DOE proposes stable FY-97 budget for its Pacific Northwest National Laboratory programs
March 19, 1996
RICHLAND, Wash. –
The Department of Energy has submitted a fiscal year 1997 budget request that calls for continued funding of its programs at the Pacific Northwest National Laboratory at levels similar to this year.
The proposed 1997 budget includes $457 million from DOE and $60 million from other federal agencies including the Department of Defense, Nuclear Regulatory Commission, Environmental Protection Agency and NASA. It does not include money the laboratory may earn for doing research for nongovernment clients, which typically runs between $25 million and $30 million.
Under the proposed budget, funding for the laboratory's work in environmental management and energy research would remain relatively constant, while there would be slight increases in energy efficiency program funding, as well as in the lab's contribution to DOE's International Nuclear Safety Program.
Included in the budget request is $35 million for construction of the new Environmental Molecular Sciences Laboratory and $5 million for operations. When finished in 1997, the EMSL will develop the advanced science and technology necessary to clean up environment problems at government and industrial sites across the country. Research conducted at the EMSL also is expected to lead to advances in energy, new materials, health and medicine, and even agriculture.
The budget request provides for continued funding for research related to the lab's environmental management activities, including the development of cleanup and restoration technology, and techniques for treating waste stored in tanks at Hanford and across the DOE complex.
"The Department obviously recognizes the valuable contribution the lab is making to understanding complex environmental systems," said Laboratory Director Dr. William Madia. "This understanding is leading to new technologies that will fill gaps in the current cleanup program or provide new solutions which can reduce costs and increase effectiveness."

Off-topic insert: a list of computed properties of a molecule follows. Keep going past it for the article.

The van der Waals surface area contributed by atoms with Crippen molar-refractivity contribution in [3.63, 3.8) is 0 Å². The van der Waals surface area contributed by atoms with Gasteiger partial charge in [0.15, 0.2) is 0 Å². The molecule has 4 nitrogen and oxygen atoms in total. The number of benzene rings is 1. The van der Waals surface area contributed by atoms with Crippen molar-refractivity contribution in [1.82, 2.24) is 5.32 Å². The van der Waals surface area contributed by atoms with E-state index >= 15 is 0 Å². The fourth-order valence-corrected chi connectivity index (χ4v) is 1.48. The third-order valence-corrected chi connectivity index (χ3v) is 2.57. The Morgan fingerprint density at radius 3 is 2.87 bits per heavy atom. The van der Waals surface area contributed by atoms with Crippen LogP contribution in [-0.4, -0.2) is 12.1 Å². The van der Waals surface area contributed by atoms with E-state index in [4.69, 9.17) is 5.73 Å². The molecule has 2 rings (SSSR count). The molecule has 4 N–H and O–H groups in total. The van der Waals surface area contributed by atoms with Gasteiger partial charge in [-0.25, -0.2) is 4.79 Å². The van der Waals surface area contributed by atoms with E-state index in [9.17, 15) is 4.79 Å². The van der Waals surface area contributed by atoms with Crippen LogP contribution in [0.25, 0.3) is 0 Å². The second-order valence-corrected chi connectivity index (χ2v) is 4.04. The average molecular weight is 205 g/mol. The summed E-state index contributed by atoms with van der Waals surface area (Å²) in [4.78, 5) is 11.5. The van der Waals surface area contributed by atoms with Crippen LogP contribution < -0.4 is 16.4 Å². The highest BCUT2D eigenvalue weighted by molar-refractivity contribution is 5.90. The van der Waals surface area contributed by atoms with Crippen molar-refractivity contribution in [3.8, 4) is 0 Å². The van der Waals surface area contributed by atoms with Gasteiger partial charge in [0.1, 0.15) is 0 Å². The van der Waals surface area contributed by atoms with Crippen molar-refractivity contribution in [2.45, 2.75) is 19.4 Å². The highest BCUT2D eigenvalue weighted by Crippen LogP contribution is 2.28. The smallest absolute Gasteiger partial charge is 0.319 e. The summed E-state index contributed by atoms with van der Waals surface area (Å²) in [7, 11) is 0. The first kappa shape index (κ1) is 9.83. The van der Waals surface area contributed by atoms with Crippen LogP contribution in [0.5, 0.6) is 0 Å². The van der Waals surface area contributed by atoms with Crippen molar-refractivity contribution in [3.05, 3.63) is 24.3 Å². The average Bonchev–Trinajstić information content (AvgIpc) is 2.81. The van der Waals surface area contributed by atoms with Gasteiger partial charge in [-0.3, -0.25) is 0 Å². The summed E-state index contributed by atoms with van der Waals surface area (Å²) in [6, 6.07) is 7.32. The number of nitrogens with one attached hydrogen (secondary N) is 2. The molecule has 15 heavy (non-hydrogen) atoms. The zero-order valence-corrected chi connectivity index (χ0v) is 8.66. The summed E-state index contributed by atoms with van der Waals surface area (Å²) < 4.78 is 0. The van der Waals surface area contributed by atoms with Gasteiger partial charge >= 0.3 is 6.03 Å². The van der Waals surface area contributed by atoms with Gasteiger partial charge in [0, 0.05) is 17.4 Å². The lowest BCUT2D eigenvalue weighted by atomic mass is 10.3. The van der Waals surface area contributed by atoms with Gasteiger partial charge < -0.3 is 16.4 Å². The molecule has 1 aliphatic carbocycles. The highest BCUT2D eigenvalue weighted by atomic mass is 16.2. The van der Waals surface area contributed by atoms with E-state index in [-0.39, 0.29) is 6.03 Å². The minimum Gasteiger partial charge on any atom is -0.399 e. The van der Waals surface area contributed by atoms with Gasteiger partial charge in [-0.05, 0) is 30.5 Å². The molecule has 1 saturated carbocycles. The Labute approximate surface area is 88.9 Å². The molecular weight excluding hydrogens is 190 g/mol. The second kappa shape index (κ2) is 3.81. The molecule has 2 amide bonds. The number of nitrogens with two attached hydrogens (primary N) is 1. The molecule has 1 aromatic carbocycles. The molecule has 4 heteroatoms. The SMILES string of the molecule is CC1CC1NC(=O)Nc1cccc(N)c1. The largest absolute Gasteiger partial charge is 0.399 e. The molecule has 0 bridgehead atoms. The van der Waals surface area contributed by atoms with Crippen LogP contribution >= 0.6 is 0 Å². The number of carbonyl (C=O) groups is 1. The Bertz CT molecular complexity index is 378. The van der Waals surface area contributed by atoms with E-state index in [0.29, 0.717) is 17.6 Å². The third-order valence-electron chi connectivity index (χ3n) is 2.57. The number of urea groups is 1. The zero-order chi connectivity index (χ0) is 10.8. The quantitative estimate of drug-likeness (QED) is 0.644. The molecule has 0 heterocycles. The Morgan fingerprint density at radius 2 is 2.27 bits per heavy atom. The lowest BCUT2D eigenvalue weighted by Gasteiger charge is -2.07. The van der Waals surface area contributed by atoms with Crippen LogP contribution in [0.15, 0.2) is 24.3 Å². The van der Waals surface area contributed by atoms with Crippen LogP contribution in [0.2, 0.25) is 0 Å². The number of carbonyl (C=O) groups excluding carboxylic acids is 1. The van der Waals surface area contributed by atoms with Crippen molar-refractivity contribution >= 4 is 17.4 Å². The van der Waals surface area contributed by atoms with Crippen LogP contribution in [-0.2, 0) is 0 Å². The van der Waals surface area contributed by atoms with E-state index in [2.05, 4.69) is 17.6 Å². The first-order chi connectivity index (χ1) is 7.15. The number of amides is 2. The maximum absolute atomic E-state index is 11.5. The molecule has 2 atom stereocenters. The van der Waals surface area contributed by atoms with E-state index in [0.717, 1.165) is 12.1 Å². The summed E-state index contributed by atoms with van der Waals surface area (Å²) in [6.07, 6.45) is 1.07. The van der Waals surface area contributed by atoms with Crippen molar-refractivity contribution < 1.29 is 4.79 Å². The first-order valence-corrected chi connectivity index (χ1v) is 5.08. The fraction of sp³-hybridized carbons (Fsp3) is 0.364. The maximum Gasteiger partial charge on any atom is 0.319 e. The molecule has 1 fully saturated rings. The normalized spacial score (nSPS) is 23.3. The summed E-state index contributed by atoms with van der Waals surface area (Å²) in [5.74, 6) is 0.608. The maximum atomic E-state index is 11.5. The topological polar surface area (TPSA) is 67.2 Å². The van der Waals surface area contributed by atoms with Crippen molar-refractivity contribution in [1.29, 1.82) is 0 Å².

The proposed budget includes funding to continue work in several energy research programs in addition to funding the construction and operation of the EMSL. These programs include global climate change, partnerships with automakers to reduce emissions and weight in a new generation of motor vehicles, and studies of the feasibility of using microorganisms to clean up subsurface contamination. Energy research funding is also used by Pacific Northwest researchers to address public health concerns, including examining potential effects from radiation and chemicals.
"Through its support of energy research programs, the Department's budget will allow the laboratory and the nation to maintain their investments in basic science," explained Madia. "Basic science funding is important since it underlies the creation of the science and technology needed to solve many of our country's environmental, energy and health problems."
The DOE's budget requests a slight increase in funding for energy efficiency programs at the laboratory. Pacific Northwest researchers are currently working on developing and deploying technologies that improve the efficiency of buildings, transportation and industries, and are working to improve the nation's vast energy transmission, distribution and storage system.
The budget also calls for an increase in funding for the laboratory's leadership role in DOE's International Nuclear Safety Program -- a comprehensive effort by the United States and the international community to increase the level of safety at nuclear power plants in several countries. Since 1992, Pacific Northwest researchers have been working to strengthen the physical condition of risky plants -- including those at Chornobyl --- and to train plant operators, enhance the safety culture, and support the development of nuclear safety infrastructures in eastern and central European nations.
Tags: Energy, Environment, Fundamental Science, EMSL, Operations, Energy Efficiency, Emissions, Nuclear Power, Climate Science